Health and Human Sciences specialists at Purdue University’s Cooperative Extension Service have started a free online program to improve financial literacy and sharpen personal finance skills.
Its “Where Does Your Money Go?” program helps people track and plan their spending and savings by setting up a basic budgeting process for that and acquaints participants with some of the latest best practices of personal finance.
Purdue Extension recently adapted the program for an online platform in order to make it available during the COVID-19 pandemic without in-person classroom instruction.
The six-module course includes downloadable forms participants can use to track their spending, self-assessments and interactive activities as well as videos.
Participants are advised to allow four to six weeks to complete the modules and associated activities, but they can proceed through it at their own pace.
“The goal of the course is to increase your financial knowledge and resources so you can manage your personal finances better,” Naomi Bechtold, a Purdue Extension family resource management, said in an announcement.
“Managing money takes learned skills and we hope that this program will help anyone who wants to learn or improve those skills,” said Bechtold, who organized the course.
Participants will come to understand through the course how current money management practices affect their immediate and long-term financial security.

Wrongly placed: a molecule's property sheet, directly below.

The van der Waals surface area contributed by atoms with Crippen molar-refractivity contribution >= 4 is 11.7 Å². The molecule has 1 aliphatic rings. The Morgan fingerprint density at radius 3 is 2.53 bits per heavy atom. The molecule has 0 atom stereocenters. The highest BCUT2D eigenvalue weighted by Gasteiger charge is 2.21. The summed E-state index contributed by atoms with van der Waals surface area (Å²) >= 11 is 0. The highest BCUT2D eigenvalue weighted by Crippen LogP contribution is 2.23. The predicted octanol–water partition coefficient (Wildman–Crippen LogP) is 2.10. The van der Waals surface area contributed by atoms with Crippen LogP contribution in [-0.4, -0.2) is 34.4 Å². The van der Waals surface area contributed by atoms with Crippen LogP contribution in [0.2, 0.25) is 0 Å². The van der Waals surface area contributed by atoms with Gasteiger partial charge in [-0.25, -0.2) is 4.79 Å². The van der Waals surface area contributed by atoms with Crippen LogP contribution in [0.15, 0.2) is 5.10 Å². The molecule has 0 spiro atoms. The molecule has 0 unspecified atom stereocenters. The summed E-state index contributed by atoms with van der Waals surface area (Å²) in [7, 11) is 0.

They also will learn how to establish good financial management practices and develop habits that contribute to personal financial security.
They will explore and discuss best practices, which will include identifying spending leaks while tracking expenses. And they will learn to prioritize essential over discretionary spending as they establish written financial goals.
To register for the program, go to https://bit.ly/WDYMGOnlineRegistrationLink.
Centier starts online financial courses
Merrillville-based Centier Bank has started an online financial education series.
The bank has offered in-person budgeting and financial wellness education for years at its branches and other locations across the state, including local libraries. It decided to make its Centier To You sessions available online so people could access them from anywhere at their convenience, it said in an announcement.
“As a financial institution, we feel it’s our responsibility to provide easily accessible resources and tools to educate people on money management,” Michael Schrage, Centier’s president and CEO, said in the announcement.
“For 125 years, we’ve given our guidance and expertise to providing financial education programs, and we’ve continued that commitment today with our new e-Course series.”